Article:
• Enable File And Folder Compression Turns on compression for the disk. Built-in compression is available only for NTFS. Under NTFS, compression is transparent to users and compressed files can be accessed just like regular files. If you select this option, files and directories on this drive are compressed automatically. For more information on compressing drives, files, and directories, see "Compressing Drives and Data" on page 368.

    Dd163549.Figure_C12624375_5(en-us,TechNet.10).png

    Figure 12-5 Set the formatting options for the partition on the Format Partition page.

  5. Click Next, confirm your options, and then click Finish.

Formatting Partitions

Formatting creates a file system in a partition and permanently deletes any existing data. This is a high-level formatting that creates the file system structure rather than a low-level formatting that initializes a drive for use. To format a partition, right-click the partition and then choose Format. This opens the Format dialog box shown in Figure 12-6.

Dd163549.Figure_C12624375_6(en-us,TechNet.10).png

Figure 12-6 Format a partition in the Format dialog box by specifying its file system type and volume label.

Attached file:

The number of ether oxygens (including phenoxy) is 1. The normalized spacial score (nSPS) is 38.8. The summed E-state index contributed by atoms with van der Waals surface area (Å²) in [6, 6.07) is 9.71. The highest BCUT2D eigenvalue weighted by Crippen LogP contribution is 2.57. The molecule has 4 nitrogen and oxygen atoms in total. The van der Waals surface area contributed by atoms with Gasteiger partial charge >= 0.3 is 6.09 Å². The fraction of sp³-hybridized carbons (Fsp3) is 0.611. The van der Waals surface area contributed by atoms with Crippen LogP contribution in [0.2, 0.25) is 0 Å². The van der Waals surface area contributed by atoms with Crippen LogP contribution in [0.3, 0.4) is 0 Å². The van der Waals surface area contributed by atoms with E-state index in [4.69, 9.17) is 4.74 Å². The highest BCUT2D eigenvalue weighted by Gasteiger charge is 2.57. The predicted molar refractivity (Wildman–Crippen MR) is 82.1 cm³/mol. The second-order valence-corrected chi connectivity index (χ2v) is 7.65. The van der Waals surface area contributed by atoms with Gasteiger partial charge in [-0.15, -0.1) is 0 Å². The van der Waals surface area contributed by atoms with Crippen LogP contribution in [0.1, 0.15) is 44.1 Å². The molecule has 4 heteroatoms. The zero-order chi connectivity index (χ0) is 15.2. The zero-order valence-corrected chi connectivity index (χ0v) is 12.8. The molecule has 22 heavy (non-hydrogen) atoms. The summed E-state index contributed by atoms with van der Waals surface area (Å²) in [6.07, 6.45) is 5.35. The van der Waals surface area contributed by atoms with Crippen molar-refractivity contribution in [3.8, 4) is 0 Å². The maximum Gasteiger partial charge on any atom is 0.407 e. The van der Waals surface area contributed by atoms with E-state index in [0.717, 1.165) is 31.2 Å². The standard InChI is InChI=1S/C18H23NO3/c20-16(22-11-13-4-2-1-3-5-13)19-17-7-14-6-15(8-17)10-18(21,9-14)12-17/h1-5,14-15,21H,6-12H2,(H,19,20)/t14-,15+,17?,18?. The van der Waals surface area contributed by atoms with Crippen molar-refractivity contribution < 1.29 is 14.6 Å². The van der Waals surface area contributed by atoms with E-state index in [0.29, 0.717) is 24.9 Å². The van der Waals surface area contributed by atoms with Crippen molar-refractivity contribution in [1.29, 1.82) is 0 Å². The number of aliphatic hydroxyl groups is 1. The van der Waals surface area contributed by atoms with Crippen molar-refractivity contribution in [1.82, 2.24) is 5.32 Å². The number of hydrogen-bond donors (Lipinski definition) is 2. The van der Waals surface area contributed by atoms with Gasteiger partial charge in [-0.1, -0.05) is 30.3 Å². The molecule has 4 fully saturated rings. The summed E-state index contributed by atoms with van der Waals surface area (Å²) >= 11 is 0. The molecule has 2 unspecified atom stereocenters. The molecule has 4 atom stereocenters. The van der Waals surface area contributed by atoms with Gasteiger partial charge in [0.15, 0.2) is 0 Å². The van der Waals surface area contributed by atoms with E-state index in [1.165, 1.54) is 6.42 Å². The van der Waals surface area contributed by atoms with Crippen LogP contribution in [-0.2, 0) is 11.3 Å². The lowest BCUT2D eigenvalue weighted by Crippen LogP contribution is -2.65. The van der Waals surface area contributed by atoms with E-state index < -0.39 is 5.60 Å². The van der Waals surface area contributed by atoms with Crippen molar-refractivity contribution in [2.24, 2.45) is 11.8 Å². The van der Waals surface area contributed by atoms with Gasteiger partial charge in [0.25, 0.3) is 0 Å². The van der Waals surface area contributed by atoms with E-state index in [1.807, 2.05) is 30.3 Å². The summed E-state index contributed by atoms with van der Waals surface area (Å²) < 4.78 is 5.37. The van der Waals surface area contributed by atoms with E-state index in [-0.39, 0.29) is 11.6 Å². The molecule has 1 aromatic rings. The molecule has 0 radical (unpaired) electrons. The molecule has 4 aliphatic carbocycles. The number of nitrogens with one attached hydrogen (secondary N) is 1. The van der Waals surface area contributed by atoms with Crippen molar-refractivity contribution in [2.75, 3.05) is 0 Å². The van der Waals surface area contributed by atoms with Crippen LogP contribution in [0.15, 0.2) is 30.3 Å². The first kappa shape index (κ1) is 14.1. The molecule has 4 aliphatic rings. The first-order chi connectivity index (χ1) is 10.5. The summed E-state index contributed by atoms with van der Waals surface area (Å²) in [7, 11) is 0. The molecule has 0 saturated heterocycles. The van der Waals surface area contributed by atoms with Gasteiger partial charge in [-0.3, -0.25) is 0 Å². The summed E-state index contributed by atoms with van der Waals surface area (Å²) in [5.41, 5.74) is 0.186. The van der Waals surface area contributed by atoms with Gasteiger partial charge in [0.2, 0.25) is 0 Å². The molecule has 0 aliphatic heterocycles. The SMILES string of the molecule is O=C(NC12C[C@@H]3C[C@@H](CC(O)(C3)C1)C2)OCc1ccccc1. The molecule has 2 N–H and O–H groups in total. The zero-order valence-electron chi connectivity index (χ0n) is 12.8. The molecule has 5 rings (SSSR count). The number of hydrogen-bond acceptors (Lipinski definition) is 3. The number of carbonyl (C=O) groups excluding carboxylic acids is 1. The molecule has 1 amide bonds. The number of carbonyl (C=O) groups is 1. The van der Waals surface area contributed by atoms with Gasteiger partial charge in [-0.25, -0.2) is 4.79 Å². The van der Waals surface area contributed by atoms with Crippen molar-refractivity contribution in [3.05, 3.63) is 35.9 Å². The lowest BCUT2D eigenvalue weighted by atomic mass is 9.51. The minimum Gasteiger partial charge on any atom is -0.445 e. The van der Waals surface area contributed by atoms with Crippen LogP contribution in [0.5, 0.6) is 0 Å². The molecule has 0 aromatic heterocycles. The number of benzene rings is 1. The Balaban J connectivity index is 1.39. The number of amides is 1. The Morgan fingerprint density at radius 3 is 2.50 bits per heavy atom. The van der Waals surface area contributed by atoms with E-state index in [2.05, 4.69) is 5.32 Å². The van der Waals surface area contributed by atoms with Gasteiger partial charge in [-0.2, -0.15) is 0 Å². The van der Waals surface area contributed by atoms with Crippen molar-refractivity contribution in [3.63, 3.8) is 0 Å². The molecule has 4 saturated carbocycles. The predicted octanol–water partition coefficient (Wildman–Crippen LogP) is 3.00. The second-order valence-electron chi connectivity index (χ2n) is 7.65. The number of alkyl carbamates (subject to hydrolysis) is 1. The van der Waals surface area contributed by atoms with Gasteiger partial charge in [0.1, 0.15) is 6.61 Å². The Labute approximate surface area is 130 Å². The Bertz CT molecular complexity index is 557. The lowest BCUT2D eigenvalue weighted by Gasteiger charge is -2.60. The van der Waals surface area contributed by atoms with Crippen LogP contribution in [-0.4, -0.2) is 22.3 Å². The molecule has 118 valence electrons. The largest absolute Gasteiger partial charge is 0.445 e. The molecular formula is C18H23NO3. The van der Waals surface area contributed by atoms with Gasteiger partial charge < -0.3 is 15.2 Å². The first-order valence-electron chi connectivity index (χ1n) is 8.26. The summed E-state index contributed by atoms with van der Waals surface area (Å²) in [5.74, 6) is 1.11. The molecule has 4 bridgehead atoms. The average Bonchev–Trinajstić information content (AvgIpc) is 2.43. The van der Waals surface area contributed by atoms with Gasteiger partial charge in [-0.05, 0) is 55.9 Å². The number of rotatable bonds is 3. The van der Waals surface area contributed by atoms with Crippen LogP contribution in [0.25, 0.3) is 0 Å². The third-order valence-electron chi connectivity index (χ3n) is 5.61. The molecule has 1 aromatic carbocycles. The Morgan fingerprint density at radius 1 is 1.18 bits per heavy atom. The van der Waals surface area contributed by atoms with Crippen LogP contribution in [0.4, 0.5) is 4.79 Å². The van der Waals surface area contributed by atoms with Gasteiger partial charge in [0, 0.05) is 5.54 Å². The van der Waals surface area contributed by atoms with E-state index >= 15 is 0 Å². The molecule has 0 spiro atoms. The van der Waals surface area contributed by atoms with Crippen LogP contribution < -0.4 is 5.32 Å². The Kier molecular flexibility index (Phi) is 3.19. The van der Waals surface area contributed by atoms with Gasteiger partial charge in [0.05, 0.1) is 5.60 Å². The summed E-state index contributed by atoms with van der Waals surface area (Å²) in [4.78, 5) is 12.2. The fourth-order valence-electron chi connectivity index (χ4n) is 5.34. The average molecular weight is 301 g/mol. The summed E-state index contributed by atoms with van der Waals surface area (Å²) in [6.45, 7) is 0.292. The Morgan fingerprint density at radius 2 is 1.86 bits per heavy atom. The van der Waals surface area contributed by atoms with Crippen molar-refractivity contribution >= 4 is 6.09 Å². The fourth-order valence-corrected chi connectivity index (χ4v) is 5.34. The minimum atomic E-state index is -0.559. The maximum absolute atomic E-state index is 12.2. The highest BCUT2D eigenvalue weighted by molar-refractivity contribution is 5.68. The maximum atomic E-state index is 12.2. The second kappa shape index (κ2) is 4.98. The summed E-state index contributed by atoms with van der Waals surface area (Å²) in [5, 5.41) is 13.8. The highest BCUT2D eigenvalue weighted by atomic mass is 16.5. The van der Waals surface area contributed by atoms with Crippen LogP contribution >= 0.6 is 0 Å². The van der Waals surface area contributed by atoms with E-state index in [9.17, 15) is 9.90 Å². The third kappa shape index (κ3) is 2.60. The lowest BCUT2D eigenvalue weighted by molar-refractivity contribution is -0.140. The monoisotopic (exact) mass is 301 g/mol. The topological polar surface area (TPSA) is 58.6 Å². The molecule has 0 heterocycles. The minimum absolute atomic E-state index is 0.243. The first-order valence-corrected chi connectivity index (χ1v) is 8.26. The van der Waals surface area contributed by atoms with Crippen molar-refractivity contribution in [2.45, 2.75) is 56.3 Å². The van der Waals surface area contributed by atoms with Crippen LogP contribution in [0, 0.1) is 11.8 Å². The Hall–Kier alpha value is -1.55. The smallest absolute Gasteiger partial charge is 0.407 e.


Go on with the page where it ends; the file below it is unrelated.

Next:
You use the formatting fields as follows:

  • Volume Label Specifies a text label for the partition. This label is the partition's volume name.
  • File System Specifies the file system type as FAT, FAT32, or NTFS. FAT is the file system type supported by MS-DOS and Microsoft Windows 3.1, Windows 95, Windows 98, and Windows Me. NTFS is the native file system type for Microsoft Windows NT and later releases of Windows.
  • Allocation Unit Size Specifies the cluster size for the file system. This is the basic unit in which disk space is allocated. The default allocation unit size is based on the size of the volume and is set dynamically prior to formatting. To override this feature, you can set the allocation unit size to a specific value. If you use lots of small files, you might want to use a smaller cluster size, such as 512 or 1024 bytes. With these settings, small files use less disk space.
  • Perform A Quick Format Tells Windows Server 2008 to format without checking the partition for errors. With large partitions this option can save you a few minutes. However, it's more prudent to check for errors, which allows Disk Management to mark bad sectors on the disk and lock them out.
  • Enable File And Folder CompressionTurns on compression for the disk. Built-in compression is available only for NTFS. Under NTFS, compression is transparent to users and compressed files can be accessed just like regular files. If you select this option, files and directories on this drive are compressed automatically. For more information on compressing drives, files, and directories, see "Compressing Drives and Data" on page 368.

When you're ready to proceed, click OK. Because formatting a partition destroys any existing data, Disk Management gives you one last chance to abort the procedure. Click OK to start formatting the partition. Disk Management changes the drive's status to reflect the formatting and the percentage of completion. When formatting is complete, the drive status will change to reflect this.